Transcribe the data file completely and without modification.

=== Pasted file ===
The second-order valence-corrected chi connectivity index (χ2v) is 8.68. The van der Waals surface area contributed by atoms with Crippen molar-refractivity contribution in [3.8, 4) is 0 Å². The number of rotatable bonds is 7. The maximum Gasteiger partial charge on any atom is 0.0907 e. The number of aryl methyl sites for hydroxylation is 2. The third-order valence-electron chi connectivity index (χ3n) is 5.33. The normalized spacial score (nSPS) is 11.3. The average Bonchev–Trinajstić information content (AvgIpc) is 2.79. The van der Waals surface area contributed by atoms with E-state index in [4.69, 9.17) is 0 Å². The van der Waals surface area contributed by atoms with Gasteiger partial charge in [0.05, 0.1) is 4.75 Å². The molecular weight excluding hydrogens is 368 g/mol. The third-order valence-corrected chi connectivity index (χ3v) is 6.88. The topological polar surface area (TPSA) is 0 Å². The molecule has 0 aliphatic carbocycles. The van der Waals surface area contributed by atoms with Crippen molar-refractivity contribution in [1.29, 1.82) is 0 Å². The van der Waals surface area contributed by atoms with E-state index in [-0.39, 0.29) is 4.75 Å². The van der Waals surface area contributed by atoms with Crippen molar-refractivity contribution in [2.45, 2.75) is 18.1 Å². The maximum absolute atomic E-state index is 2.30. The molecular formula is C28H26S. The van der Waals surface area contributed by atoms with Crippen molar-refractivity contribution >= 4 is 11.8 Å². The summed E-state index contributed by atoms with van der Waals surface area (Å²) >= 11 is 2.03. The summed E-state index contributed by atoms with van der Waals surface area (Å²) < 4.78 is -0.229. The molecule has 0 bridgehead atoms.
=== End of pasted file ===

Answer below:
The second-order valence-corrected chi connectivity index (χ2v) is 8.68. The van der Waals surface area contributed by atoms with Crippen molar-refractivity contribution in [3.8, 4) is 0 Å². The number of rotatable bonds is 7. The maximum Gasteiger partial charge on any atom is 0.0907 e. The number of aryl methyl sites for hydroxylation is 2. The third-order valence-electron chi connectivity index (χ3n) is 5.33. The normalized spacial score (nSPS) is 11.3. The average Bonchev–Trinajstić information content (AvgIpc) is 2.79. The van der Waals surface area contributed by atoms with E-state index in [4.69, 9.17) is 0 Å². The van der Waals surface area contributed by atoms with Gasteiger partial charge in [0.05, 0.1) is 4.75 Å². The molecular weight excluding hydrogens is 368 g/mol. The third-order valence-corrected chi connectivity index (χ3v) is 6.88. The topological polar surface area (TPSA) is 0 Å². The molecule has 0 aliphatic carbocycles. The van der Waals surface area contributed by atoms with Crippen molar-refractivity contribution in [1.29, 1.82) is 0 Å². The van der Waals surface area contributed by atoms with E-state index in [-0.39, 0.29) is 4.75 Å². The van der Waals surface area contributed by atoms with Crippen molar-refractivity contribution in [2.45, 2.75) is 18.1 Å². The maximum absolute atomic E-state index is 2.30. The molecular formula is C28H26S. The van der Waals surface area contributed by atoms with Crippen molar-refractivity contribution >= 4 is 11.8 Å². The summed E-state index contributed by atoms with van der Waals surface area (Å²) >= 11 is 2.03. The summed E-state index contributed by atoms with van der Waals surface area (Å²) < 4.78 is -0.229. The molecule has 0 bridgehead atoms.